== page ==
But Trump’s loyalist candidates can still win control of Congress in 2022, and he can still become president again in 2024, if enough persons who oppose him do not vote. You can’t possibly think that people who are ready to die for him won’t bother to show up at the polls, and they’ll proselytize like crazy to bring in converts the way they did in 2020. The question is, will his opponents show up too, especially given all the roadblocks Republican legislatures have thrown up to prevent them from voting? The GOP knows this is game-set-match for them personally. They are considerably outnumbered, but by no means defeated. Authoritarians commonly think they will prevail by steely force of will, and sometimes they do. You have to meet their attack with resolve and commitment, or they will win.
Other Democracies Have a Large Stake in This
The RWA Scale gives us a bang-on way to measure the level of authoritarianism in groups, and in April 2021 the Morning Consult Poll administered the test to national samples of 1000 citizens in eight western democracies: Australia, Canada, France, Germany, Great Britain, Italy, Spain, and the United States. Despite the big cultural differences and translation problems, the test “worked” everywhere except France. The least authoritarian scores came from Germany, while the most authoritarian sample was Made in the USA.
We can get further insight into America’s place among these western democracies by pooling the 7000 scores from the nations where the RWA Scale did its job. Let’s call the quarter of this big sample who scored lowest on the test “International Low RWAs,” and the people who make up the top 25% of the sample “International Highs.“ The balance of International Lows vs. Highs in each country will tell us how authoritarian the populations are, compared to other democracies, and this is shown in the figure below.
Germany has such a low overall score because it has many more International Low RWAs than International Highs. The situation is just the opposite in the United States, which is stocked with way, way more International High RWAs than it has Lows. In all of the other countries except Great Britain, Lows outnumber Highs, if usually by small margins. But the contrast between America and Germany gives little support to the theory that Germans are “naturally” authoritarian people. In the September 2021 German national elections the populist, isolationist right-wing party, Alternative for Germany, which strongly opposes immigration, received only 10% of the vote despite Angela Merkel’s having recently accepted a million refugees from the Near East and Africa. In the USA that platform would probably have garnered at least 40% of the vote.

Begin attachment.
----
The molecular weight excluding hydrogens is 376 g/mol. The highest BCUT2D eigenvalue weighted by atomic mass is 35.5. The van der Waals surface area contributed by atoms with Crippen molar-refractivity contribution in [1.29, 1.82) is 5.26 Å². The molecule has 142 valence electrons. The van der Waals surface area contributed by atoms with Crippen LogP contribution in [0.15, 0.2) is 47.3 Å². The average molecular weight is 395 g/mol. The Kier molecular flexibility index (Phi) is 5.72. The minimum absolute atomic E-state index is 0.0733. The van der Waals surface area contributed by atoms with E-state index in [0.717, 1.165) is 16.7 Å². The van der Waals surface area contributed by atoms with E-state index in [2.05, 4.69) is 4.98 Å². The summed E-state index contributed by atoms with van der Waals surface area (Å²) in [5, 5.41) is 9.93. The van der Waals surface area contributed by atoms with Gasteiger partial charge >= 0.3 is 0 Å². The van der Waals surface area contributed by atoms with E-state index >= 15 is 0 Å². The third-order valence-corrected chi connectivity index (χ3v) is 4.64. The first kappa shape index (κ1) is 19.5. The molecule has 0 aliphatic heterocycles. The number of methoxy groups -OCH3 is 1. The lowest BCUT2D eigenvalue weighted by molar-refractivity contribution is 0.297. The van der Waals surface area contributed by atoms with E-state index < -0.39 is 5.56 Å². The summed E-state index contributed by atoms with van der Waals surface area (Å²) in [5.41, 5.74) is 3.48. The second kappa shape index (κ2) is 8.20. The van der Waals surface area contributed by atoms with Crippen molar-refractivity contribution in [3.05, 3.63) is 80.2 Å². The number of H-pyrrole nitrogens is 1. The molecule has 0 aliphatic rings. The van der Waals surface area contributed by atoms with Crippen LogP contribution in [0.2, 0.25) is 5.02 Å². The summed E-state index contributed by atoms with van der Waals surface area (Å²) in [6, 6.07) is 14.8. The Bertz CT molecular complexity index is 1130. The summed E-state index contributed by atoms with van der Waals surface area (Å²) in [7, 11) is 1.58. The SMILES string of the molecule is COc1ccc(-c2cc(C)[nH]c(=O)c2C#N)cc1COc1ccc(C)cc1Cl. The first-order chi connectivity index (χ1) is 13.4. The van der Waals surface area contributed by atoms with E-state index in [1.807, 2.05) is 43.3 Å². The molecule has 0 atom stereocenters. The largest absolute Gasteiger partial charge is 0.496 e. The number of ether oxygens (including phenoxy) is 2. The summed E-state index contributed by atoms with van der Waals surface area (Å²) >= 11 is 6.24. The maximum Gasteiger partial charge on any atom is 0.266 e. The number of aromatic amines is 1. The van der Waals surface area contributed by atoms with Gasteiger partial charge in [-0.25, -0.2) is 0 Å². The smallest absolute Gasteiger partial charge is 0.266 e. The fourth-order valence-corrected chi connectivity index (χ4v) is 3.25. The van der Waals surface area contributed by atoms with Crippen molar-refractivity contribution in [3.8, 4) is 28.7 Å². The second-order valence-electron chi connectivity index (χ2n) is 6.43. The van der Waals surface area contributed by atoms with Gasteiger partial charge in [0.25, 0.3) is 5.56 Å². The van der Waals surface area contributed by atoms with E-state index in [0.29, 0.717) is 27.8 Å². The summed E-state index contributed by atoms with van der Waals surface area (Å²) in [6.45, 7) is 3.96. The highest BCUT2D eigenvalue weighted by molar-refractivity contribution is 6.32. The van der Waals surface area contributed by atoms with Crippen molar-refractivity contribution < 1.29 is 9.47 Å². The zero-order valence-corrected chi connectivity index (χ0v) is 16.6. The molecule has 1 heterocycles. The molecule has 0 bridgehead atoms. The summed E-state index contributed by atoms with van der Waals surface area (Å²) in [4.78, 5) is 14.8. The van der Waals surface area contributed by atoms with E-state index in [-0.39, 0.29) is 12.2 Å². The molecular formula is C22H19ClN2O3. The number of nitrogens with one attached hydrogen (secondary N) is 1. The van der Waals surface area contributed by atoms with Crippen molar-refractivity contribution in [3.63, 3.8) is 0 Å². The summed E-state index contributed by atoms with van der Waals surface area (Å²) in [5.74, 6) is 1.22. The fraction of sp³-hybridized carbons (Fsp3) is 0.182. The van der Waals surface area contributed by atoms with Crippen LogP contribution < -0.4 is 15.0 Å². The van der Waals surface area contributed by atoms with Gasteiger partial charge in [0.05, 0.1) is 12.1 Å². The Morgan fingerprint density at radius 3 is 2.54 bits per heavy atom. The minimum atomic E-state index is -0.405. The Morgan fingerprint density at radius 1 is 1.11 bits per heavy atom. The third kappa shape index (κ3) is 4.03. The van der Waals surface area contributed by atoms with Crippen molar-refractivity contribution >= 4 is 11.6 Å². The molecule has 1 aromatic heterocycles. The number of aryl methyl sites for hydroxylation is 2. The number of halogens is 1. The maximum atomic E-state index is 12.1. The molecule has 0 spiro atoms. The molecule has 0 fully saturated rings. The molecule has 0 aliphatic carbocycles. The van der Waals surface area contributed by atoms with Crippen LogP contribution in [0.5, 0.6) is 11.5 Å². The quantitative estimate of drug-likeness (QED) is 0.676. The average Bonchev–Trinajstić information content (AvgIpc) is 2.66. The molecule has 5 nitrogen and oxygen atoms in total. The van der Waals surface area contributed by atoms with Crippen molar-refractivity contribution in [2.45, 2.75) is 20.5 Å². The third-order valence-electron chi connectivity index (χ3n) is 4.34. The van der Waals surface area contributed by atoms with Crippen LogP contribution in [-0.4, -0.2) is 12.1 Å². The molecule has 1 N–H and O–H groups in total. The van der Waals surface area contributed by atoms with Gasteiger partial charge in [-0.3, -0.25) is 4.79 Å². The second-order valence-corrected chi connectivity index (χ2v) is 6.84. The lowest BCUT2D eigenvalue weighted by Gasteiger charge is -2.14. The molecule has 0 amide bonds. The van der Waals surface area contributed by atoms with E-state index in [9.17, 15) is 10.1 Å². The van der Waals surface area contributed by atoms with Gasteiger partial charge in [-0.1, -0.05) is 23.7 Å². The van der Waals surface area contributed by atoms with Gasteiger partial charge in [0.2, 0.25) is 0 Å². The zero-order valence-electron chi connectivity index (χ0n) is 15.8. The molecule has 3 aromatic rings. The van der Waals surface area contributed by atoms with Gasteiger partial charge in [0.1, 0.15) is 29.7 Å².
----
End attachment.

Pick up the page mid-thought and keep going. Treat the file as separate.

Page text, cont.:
Few Americans can remember when the United States was not the richest and most powerful nation on the planet, and most Americans have similarly considered their country the champion of democracy and the foremost defender of liberty in the world. Now however instead of “making the world safe for democracy,” it may become the arsenal of tyranny that undermines freedom far and wide. For if democracy is overthrown in America, that will embolden authoritarian movements around the world. Every free country has seedlings of authoritarians determined to grow mighty, and nothing would be more encouraging to them than having democracy crumble in the United States. Furthermore, even democracies that were not destabilized would likely find a totalitarian America viewed them with enmity. Our long-standing allies got a preview of the hostility that demagogues feel toward free nations when Donald Trump withdrew from international accords, threatened old alliances, sucked up to Vladimir Putin and “fell in love” with the brutal killer, Kim Jong-Un.
Beyond the danger that a totalitarian takeover in the USA would present to other democracies, an America in the firm grip of authoritarians would threaten every human being, nay most living things, on the planet. Earth’s biosphere deteriorates more and more with each passing day, and one of the first things Donald Trump did in 2017 was cancel almost every effort the federal government was making to slow climate change and protect the environment. It was all a hoax, he repeatedly said, dismissing a mountain of consensus-forming research with a brainless quip. The concerned nations on the planet are in a sinking canoe baling hard at last to avert disaster, but for four years the United States government sat in the stern scooping water into the boat. Give Trump, or anyone else who does not understand the gravity of the planet’s situation, another four years to put their own selfish needs and profound ignorance ahead of everything else, and the damage may be irreversible.